- A tendency toward conspiracy: It is important to remember that Russia is a totalitarian state headed by former special service operatives, above all the KGB. It is the FSB that controls the majority of social organizations, mass media, all big business, expatriate organizations abroad, many cultural programs, funds, etc. So the suspicion that this or that Russian structure serves as a conduit for Kremlin policy and has no independence is completely justifiable no less so than suspicions of conspiracy, recruitment, and the like that always have been used by Russian special services in relations with their “partners.”
This is why the Russians very often judge western countries according to their own example. Former KGB officers simply are incapable of imagining the existence of independent mass media, a strong civil society with a plethora of social organizations free from government interference, uncensored creative arts, an independent judiciary, etc. Therefore the spread of Russian propaganda and western adherents of conspiracy theories about a “world government” or a “deep state” in the USA are nothing are laughable lies or conscious projections by Moscow of its own operating style in quite a different society and state that exists according to its own laws.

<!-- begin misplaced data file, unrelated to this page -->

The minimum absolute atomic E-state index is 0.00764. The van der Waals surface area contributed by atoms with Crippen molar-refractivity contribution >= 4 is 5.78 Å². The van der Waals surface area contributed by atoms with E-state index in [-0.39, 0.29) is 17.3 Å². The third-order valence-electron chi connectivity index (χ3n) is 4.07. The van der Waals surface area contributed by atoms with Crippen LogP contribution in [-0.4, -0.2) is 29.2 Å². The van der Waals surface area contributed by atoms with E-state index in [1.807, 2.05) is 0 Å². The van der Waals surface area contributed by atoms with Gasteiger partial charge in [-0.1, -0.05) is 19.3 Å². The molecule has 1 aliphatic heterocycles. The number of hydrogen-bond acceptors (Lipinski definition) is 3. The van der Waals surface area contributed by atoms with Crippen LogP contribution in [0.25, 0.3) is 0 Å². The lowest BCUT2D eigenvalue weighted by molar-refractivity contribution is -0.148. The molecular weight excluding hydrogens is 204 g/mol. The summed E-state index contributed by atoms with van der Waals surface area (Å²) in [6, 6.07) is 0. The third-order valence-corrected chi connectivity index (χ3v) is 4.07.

From the above it is obvious that the Russian threat demands a serious response from western society because using all the advantages of the free world Moscow resorts to methods that are unacceptable for western governments. And such a threat merits an adequate response.
Feature Photo: Putin and Belorussian President Lukashenko, c. 2013 , Kremlin.ru, 2017
Inset Photo:”Dunford, Akar & Gerasimov” – Navy Petty Officer 2nd Class Dominique Pineiro, US CENTCOM, 2017
Inset Photo: “Hacking”, Pexels, 2017
DefenceReport’s Analysis is a multi-format blog that is based on opinions, insights and dedicated research from DefRep editorial staff and writers. The analysis expressed here are the author’s own and are separate from DefRep reports, which are based on independent and objective reporting
Kseniya Kirillova is a Russian journalist that focuses on analyzing Russian society, political processes in modern Russia and the Russian-Ukrainian conflict. She writes for Radio Liberty and other outlets and is an expert of the Ukrainian Center for Army, conversion, and disarmament studies and the Free Russia foundation.